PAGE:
June 27, 2009 / 6:47 PM / 8 years ago

Sabbath parking fuels Jerusalem religious tensions

JERUSALEM (Reuters) - Ultra-Orthodox Jews, angry at the opening of a parking lot on the Jewish sabbath, clashed with police separating them from secular Jerusalem residents who held a protest on Saturday in support of the move.

Police moved in to separate the demonstrators after ultra-Orthodox Jews started hurling stones and vegetables. A police spokesman said 24 people were arrested and four policemen suffered minor injuries.

Tensions have been brewing in the city over plans by Jerusalem’s Israeli mayor, Nir Barkat, to reopen a parking lot on Saturday, a move that could draw more traffic into the city on the Jewish sabbath.

Jewish religious law bans travel on the sabbath, and Jerusalem’s ultra-Orthodox community has negotiated with city authorities arrangements that limit or ban traffic in their neighborhoods on Saturdays.

Tensions reached a new peak on Friday when thousands of Ultra-Orthodox Jews walked through a main street in the city in protest at Barkat’s decision. Some scuffled with journalists and photographers covering the march.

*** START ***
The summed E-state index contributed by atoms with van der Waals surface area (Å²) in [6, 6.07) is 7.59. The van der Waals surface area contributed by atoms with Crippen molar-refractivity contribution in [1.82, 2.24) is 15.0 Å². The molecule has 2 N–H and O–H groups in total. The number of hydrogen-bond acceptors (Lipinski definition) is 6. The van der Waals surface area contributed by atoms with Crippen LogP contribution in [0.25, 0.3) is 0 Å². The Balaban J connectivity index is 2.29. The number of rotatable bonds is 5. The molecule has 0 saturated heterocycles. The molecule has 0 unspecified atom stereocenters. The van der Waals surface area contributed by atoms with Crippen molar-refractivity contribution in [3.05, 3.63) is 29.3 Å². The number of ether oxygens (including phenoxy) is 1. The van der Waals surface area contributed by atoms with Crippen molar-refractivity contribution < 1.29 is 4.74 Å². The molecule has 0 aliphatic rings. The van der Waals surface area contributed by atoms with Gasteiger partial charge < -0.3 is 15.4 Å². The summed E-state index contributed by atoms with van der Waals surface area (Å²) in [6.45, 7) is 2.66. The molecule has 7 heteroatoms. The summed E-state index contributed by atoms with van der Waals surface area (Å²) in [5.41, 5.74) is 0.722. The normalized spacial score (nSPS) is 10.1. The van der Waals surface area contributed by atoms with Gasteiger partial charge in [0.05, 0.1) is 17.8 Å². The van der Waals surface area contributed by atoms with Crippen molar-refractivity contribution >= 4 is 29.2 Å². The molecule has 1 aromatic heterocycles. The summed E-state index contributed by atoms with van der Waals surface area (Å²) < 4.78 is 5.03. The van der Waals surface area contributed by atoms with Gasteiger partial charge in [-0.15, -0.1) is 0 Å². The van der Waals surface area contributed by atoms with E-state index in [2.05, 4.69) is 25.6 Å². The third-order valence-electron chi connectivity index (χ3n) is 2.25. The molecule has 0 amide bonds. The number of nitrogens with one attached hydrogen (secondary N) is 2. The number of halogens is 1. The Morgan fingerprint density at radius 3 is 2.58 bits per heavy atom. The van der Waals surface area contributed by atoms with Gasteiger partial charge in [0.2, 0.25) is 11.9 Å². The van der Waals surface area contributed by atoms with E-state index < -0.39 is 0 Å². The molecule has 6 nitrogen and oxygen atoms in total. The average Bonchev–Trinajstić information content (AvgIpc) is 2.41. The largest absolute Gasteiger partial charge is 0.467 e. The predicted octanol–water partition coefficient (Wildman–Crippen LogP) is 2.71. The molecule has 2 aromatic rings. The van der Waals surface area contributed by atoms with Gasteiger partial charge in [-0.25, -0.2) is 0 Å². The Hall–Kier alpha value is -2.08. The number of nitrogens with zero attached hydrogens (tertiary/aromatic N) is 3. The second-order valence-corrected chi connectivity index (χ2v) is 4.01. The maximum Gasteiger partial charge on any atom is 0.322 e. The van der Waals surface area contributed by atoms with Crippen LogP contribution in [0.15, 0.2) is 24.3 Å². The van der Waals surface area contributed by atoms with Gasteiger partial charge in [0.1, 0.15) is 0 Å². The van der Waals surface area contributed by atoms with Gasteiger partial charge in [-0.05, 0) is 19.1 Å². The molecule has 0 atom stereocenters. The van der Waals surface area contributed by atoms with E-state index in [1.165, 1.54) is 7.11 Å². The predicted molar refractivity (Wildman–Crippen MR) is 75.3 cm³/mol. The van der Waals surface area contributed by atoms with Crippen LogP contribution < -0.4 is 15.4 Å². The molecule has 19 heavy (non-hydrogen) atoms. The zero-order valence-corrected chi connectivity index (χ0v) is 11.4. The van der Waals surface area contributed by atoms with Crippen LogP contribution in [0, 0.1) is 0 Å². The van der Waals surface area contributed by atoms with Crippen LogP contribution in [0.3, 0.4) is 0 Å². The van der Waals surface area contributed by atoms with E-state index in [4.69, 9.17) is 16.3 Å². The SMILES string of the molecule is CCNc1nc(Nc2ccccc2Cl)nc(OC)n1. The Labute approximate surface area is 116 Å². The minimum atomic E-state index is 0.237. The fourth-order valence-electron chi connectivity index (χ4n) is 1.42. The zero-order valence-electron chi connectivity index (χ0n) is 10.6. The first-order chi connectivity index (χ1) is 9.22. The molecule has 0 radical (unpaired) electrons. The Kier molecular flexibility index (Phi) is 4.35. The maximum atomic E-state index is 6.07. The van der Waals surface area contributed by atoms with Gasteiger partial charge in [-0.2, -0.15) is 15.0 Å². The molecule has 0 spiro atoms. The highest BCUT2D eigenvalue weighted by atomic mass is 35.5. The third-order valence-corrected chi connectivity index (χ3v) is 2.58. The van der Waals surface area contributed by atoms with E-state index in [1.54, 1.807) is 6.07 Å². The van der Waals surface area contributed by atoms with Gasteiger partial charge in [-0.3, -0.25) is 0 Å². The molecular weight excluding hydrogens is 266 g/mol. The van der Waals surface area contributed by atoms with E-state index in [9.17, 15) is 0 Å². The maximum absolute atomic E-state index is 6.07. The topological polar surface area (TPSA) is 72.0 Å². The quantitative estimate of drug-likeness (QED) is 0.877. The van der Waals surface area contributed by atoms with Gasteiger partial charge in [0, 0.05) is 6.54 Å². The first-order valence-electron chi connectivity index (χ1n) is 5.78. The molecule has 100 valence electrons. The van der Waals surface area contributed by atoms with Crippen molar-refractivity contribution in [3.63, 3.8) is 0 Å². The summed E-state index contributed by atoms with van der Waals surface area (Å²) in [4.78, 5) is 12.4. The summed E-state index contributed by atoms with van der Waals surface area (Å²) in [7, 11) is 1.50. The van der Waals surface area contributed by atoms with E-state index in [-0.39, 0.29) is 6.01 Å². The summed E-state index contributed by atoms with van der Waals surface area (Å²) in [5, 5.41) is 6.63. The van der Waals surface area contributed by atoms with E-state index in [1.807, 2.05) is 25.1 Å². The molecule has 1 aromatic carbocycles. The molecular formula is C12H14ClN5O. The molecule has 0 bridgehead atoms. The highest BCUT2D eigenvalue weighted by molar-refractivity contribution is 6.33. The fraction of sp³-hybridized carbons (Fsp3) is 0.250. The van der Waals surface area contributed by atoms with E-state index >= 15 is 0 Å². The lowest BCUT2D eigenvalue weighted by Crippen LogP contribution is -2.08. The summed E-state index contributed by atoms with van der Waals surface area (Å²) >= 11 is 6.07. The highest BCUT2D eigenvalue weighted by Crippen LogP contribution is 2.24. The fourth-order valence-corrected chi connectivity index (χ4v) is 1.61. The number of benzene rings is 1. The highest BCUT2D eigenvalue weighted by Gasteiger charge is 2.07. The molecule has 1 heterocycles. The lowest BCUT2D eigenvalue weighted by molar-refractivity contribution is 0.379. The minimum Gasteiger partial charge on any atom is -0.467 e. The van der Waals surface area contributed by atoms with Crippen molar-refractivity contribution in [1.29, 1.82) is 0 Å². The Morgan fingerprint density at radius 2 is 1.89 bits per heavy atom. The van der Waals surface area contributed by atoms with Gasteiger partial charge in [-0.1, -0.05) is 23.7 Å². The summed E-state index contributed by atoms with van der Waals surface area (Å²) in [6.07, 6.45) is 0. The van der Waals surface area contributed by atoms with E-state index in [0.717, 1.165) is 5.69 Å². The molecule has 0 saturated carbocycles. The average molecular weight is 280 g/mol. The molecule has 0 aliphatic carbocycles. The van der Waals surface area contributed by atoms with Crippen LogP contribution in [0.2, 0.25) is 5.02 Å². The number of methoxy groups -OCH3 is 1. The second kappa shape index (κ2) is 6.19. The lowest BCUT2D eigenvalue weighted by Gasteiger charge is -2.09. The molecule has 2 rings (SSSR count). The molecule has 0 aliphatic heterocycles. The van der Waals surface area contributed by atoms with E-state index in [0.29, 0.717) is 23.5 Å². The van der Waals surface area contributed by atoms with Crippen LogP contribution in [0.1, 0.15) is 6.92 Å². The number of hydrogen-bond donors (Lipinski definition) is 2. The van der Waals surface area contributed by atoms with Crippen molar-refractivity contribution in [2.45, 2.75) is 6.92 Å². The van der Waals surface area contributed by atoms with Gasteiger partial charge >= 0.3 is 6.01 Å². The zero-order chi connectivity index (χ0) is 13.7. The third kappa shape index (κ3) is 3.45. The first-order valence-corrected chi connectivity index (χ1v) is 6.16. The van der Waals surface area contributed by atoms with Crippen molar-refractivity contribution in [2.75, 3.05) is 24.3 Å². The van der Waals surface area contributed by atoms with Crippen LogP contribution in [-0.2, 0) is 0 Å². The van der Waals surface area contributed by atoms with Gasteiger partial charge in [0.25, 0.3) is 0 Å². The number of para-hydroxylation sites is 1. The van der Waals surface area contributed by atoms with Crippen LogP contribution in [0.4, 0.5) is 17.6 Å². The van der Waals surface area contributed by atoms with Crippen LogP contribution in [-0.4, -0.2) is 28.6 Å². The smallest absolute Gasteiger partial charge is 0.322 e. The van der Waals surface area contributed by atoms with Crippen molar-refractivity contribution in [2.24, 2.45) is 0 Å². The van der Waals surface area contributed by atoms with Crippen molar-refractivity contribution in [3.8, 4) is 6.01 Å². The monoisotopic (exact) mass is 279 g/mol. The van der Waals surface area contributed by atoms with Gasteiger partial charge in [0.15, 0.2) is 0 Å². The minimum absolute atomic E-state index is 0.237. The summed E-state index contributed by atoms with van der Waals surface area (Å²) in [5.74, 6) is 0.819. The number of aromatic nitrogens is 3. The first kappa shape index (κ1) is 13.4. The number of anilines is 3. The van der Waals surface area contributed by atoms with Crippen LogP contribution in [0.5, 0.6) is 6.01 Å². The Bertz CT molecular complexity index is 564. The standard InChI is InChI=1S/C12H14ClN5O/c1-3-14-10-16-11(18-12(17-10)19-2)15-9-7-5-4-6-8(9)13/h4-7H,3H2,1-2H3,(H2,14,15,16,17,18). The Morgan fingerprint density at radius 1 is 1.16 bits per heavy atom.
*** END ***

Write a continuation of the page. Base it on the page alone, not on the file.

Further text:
The march occurred a day after Orthodox Jews held street prayers to mourn Thursday’s gay pride parade in the city, at which police deployed some 1,500 policemen.

Many devout Jews, Muslims and Christians view homosexuality as an abomination. In 2005, an ultra-Orthodox Jew stabbed and wounded three participants in the gay march. He is serving a 12-year sentence.

Barkat became mayor in November after beating ultra-Orthodox Uri Lupolianski. He ran on a platform of reversing an exodus of secular young Jews who leave to cities like Tel Aviv and Haifa in search of better job opportunities.

He also vowed to fight poverty and unemployment in the city where religious and secular Jews live in a delicate balance.

In Orthodox neighborhoods, families in traditional black garb stroll to synagogues during the Sabbath and Jewish holidays on roads blocked to cars. In downtown Jerusalem, secular Jews frequent non-Kosher bars and eateries.

Reporting by Eli Berlzon; Writing by Joseph Nasr; Editing by Charles Dick

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